“Groupiez” kicks things off with a rubbery, bell-laced trap instrumental talking about his life being a movie whereas “hat4hat” takes a grimmer route admitting that he’s way too geeked. “Over 200” has a more glistening quality to the beat showing off how fast his new whip goes leading into the intoxicating “Go Sit” confessing that one of my twins got caught for that body.

Meanwhile on the title track, we have Kan bragging that he got the racks on him over some minimal production just before the rowdy “No Photos” admits that he doesn’t like taking pics. “Off Roxy” has a cloudier sound to it talking about playing his cards right, but then “Richer Than Him” brings a rage beat into the cut warning that he isn’t afraid to whack a motherfucker.

Lucki tags along for the electronic tinged “##RR##EFG” to spit some some braggadocio while the airy “Fall On” promises that everyone he loves is gonna win. “Livefastdieslay ##4Kaine” is an incredibly profound tribute to Kan’s homie Kaine who passed away of a drug overdose while “New Seal” returns to the hypertrap zone continuing to boast.

Moving on from there, “Playin’ It Cool” blends some hi-hats & vibraphones together talking about maintaining while “X ‘Em Out” shoots for a more futuristic aesthetic reminding everyone that he got rich with no gimmicks. “Ok Kool” is a moodier cut expressing how a lot of these cats get zo’ed while “Can’t Cap” goes into a more materialistic bag lyrically.m with some plugg undertones to the instrumental.

“Figure It Out” has a more orchestral trap flare to it telling the cappers to go make some bread of their own prior to the rage-inducing “OMG” admitting that he doesn’t even give a fuck about the racks. The song “Stay to Myself (Schedule II)” blends acoustic with trap saying these rap motherfuckers ain’t his twin while the penultimate track “Fake 0pps” is a well-sequenced 2 parter about haters being mad ’cause he’s well off & dissing those pretending to be the feds. “High Tech” though ends the album by spitting some gangsta raps on top of some more hypertrap beats.

A lot of artists in this new wave of trap have been making big waves in 2022 ranging from Yeat to Autumn! & Summrs, so it was only a matter of time before Kan did so with WAY2GEEKED & that’s exactly what he does here. His performances are more hedonistic than they were on the debut & the production refines the rage/plugg sound with elements of pop rap & cloud rap.

Score: 3.5/5

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Lucki – “Flawless Like Me” review

This is the highly anticipated full-length debut from Chicago rapper & occasional producer Lucki. Beginning to turn heads in the summer of 2013 when he released his debut mixtape Alternative Trap to critical acclaim, he would later go on to give his fans 6 more tapes & a dozen EPs with the last one being the F1LTHY-produced Wake Up Lucki a week before my 25th birthday. But after nearly 4 years in the making, Lucki’s finally giving the world Flawless Like Me.

“Made My Day” is a psychedelic yet bassy opener confessing that he’s been looking for this bitch all over Chiraq over whereas “Geeked n Blessed” takes a more triumphant route talking about how he’s feeling exactly. “Kapitol Denim” on the other hand dives into cloudier territory boasting the lifestyle that he lives over a just before “Coincidence” is an airier ballad reconnecting with a significant other.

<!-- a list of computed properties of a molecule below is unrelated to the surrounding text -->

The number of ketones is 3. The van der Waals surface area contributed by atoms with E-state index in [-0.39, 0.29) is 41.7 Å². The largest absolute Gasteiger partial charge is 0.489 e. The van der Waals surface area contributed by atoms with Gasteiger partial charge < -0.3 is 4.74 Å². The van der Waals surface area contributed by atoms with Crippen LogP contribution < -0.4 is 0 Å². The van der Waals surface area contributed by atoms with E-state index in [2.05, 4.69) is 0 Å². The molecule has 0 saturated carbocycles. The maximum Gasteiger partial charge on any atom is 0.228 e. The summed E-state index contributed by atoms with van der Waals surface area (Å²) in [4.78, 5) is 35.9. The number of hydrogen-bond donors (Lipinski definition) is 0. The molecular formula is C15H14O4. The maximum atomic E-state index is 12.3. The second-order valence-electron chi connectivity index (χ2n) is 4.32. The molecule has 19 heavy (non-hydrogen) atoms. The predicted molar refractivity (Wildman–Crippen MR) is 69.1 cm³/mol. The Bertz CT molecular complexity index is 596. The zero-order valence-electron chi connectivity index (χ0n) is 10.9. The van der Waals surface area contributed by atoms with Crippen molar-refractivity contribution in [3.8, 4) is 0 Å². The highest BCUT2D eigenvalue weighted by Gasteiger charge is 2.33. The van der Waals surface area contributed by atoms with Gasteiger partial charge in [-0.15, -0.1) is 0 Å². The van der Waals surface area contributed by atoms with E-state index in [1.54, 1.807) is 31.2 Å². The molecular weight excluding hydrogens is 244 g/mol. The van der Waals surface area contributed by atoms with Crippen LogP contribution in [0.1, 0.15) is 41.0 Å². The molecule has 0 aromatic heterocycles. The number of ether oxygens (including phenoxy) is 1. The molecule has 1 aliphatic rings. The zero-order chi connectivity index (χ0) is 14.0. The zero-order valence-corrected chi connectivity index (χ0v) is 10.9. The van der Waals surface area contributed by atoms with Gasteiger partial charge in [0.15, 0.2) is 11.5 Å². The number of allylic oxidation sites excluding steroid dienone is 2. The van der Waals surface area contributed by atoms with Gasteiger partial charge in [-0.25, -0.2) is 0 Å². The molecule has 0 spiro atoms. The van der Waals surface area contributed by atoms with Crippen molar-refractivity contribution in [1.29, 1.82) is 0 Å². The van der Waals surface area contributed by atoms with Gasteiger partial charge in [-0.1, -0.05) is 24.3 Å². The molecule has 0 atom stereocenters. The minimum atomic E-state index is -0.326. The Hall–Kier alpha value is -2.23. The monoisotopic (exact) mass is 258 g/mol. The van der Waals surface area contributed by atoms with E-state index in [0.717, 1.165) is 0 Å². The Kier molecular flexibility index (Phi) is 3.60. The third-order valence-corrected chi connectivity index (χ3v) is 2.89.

Meanwhile on “Been a Minute”, we have Lucki over some woozy yet rubbery Tay Keith production advising not to hit up his phone whatsoever leading into Babyface Ray tagging along for the euphoric trap hit “White House” talking about being them dudes. “13” on the other end embraces a wavier sound bragging that he’ll “drop a 50 on that bitch like old Harden”, but then “Archive Celine” has a more uptempo vibe talking about a hoe out in Berlin with the same name.

“How Tf?” weaves some quirky synth leads & hi-hats into the fold opening up on his drug problems while “DNA” spaciously expands on the subject of the last cut, comparing himself to his aunt who also abuses drugs. The synthesizers throughout “Goodfellas” have a more chilled out feeling to them talking about having bodies in the trunk while the horn-laced “I Get It, Twin” confessing that he can’t help but love this pricy ass bitch. 

Following that, “VVS Keyski” has a more cavernous tone to the instrumental describing the life of a rockstar while “Brazy Weekend” calling out a hoe for stalking everyone he’s around on top of a mystic trap beat. “Droughtski” however returns to a more mind-altering sound talking about being rich off stubbornness while the synth-based “Life Mocks Art” confesses that he raps what he lives. 

“Noticed Ya” acknowledges that this person doesn’t want to change as much as he does on top of a glossy trap instrumental with the vibrant “10pm in London” calling out a gold digger for not actually loving him & using him for his wealth. “Out of Lve” has to be my least favorite cut on the album with it’s underwritten lyricism despite the synth-based beat & “On Point” basically suffers from the same problems even though the production here is more high-spirited.